Oh boy, it was a real scorcher in our nation’s capital today… at least by April standards! With temperatures in some locales surpassing 90 degrees, several area daily high temperature records were broken.
As I sweated through the day, I got to thinking: where are all of those oh-so-clever political cartoonists and global-warming-denying Republican politicians who just a couple of months ago were incessantly using February’s record-breaking snows to “mock” the idea of global warming?
(Bueller…? Bueller…? Bueller…?)
The fact is that this is largely an irrelevant*** question (well, irrelevant in terms of science; politically, we should seriously be questioning the integrity and competence of these people). As anyone with a grade-school education should be able to tell you, climate and weather are two distinct concepts. Weather deals with events on the timescale of hours and days, whereas climate concerns averages on the scale of years. Although day-to-day weather can be erratic and somewhat unpredictable, the average global temperature has been increasing at a fairly steady rate for many years now (i.e. global warming), and this change has accelerated recently. There is very strong evidence that this warming is due to the actions of humankind.
Although the behavior we saw back in February was just political theater on behalf of opportunistic Republicans, one might be somewhat surprised to learn that some of those we might–superficially–expect to be experts on our changing climate, meteorologists, are particularly skeptical about global warming. This is something I have observed personally, and Leslie Kaufman of The New York Times recently had an interesting article about this phenomenon–and why this shouldn’t be taken as strong evidence against global warming:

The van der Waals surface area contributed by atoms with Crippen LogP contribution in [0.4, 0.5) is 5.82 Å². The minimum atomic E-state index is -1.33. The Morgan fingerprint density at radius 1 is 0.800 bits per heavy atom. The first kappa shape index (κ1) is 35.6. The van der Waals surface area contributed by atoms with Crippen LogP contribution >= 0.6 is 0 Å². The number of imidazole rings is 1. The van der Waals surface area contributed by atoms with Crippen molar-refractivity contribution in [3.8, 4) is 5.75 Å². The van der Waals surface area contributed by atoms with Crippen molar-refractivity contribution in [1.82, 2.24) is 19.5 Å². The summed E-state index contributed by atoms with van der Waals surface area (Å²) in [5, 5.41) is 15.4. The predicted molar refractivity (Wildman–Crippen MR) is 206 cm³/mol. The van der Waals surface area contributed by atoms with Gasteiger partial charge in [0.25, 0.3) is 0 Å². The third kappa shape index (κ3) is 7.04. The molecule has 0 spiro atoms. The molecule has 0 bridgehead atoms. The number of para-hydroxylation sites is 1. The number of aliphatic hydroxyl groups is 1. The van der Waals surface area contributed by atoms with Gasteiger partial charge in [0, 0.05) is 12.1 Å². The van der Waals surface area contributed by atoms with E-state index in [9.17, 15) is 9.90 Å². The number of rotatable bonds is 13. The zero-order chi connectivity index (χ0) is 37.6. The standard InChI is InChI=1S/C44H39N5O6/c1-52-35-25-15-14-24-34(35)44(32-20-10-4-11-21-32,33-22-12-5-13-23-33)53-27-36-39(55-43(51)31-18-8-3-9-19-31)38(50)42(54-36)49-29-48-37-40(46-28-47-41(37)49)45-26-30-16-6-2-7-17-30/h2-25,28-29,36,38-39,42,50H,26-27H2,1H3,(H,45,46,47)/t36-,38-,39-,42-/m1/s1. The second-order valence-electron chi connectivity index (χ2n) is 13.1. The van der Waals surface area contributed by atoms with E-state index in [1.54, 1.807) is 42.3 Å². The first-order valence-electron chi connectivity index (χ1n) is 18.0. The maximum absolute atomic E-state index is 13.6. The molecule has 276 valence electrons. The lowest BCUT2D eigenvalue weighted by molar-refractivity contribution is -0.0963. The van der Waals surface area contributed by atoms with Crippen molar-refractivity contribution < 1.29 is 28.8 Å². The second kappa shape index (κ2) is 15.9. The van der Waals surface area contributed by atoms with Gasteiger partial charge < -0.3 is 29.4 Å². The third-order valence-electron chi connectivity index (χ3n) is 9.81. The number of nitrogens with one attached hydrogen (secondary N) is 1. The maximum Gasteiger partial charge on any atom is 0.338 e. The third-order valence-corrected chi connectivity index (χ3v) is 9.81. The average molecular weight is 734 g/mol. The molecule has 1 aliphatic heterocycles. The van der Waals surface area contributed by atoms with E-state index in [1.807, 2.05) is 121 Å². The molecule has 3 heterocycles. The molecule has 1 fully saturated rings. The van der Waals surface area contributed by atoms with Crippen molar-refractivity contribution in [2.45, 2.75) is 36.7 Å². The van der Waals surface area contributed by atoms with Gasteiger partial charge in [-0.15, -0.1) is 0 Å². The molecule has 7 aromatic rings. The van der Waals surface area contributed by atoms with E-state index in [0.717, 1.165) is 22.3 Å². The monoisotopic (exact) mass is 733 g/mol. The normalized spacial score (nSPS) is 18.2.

But it has also created tensions between two groups that might be expected to agree on the issue: climate scientists and meteorologists, especially those who serve as television weather forecasters.
Such skepticism appears to be widespread among TV forecasters, about half of whom have a degree in meteorology. A study released on Monday by researchers at George Mason University and the University of Texas at Austin found that only about half of the 571 television weathercasters surveyed believed that global warming was occurring and fewer than a third believed that climate change was “caused mostly by human activities.”
More than a quarter of the weathercasters in the survey agreed with the statement “Global warming is a scam,” the researchers found.
The split between climate scientists and meteorologists is gaining attention in political and academic circles because polls show that public skepticism about global warming is increasing, and weather forecasters — especially those on television — dominate communications channels to the public. A study released this year by researchers at Yale and George Mason found that 56 percent of Americans trusted weathercasters to tell them about global warming far more than they trusted other news media or public figures like former Vice President Al Gore or Sarah Palin, the former vice-presidential candidate.